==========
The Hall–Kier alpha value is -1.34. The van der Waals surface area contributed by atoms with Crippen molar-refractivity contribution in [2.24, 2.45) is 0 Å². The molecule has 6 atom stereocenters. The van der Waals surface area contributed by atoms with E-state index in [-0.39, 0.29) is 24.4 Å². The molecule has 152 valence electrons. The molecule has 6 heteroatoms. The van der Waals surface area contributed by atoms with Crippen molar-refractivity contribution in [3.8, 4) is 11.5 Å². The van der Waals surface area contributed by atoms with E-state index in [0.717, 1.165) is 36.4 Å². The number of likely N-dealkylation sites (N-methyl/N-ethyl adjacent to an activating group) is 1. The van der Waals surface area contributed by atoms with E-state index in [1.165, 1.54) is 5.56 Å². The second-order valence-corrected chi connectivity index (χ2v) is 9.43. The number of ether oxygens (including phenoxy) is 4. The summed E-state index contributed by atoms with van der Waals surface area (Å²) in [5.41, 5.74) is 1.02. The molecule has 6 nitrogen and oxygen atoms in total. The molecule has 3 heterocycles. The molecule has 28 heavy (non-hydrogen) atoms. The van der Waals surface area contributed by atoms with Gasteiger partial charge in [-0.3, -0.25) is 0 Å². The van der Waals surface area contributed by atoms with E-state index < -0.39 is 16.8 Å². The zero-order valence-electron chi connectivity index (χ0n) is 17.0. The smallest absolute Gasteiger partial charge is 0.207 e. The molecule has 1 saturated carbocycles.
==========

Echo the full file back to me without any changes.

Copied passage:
The Hall–Kier alpha value is -1.34. The van der Waals surface area contributed by atoms with Crippen molar-refractivity contribution in [2.24, 2.45) is 0 Å². The molecule has 6 atom stereocenters. The van der Waals surface area contributed by atoms with E-state index in [-0.39, 0.29) is 24.4 Å². The molecule has 152 valence electrons. The molecule has 6 heteroatoms. The van der Waals surface area contributed by atoms with Crippen molar-refractivity contribution in [3.8, 4) is 11.5 Å². The van der Waals surface area contributed by atoms with E-state index in [0.717, 1.165) is 36.4 Å². The number of likely N-dealkylation sites (N-methyl/N-ethyl adjacent to an activating group) is 1. The van der Waals surface area contributed by atoms with E-state index in [1.165, 1.54) is 5.56 Å². The second-order valence-corrected chi connectivity index (χ2v) is 9.43. The number of ether oxygens (including phenoxy) is 4. The summed E-state index contributed by atoms with van der Waals surface area (Å²) in [5.41, 5.74) is 1.02. The molecule has 6 nitrogen and oxygen atoms in total. The molecule has 3 heterocycles. The molecule has 28 heavy (non-hydrogen) atoms. The van der Waals surface area contributed by atoms with Gasteiger partial charge in [-0.3, -0.25) is 0 Å². The van der Waals surface area contributed by atoms with E-state index < -0.39 is 16.8 Å². The zero-order valence-electron chi connectivity index (χ0n) is 17.0. The smallest absolute Gasteiger partial charge is 0.207 e. The molecule has 1 saturated carbocycles.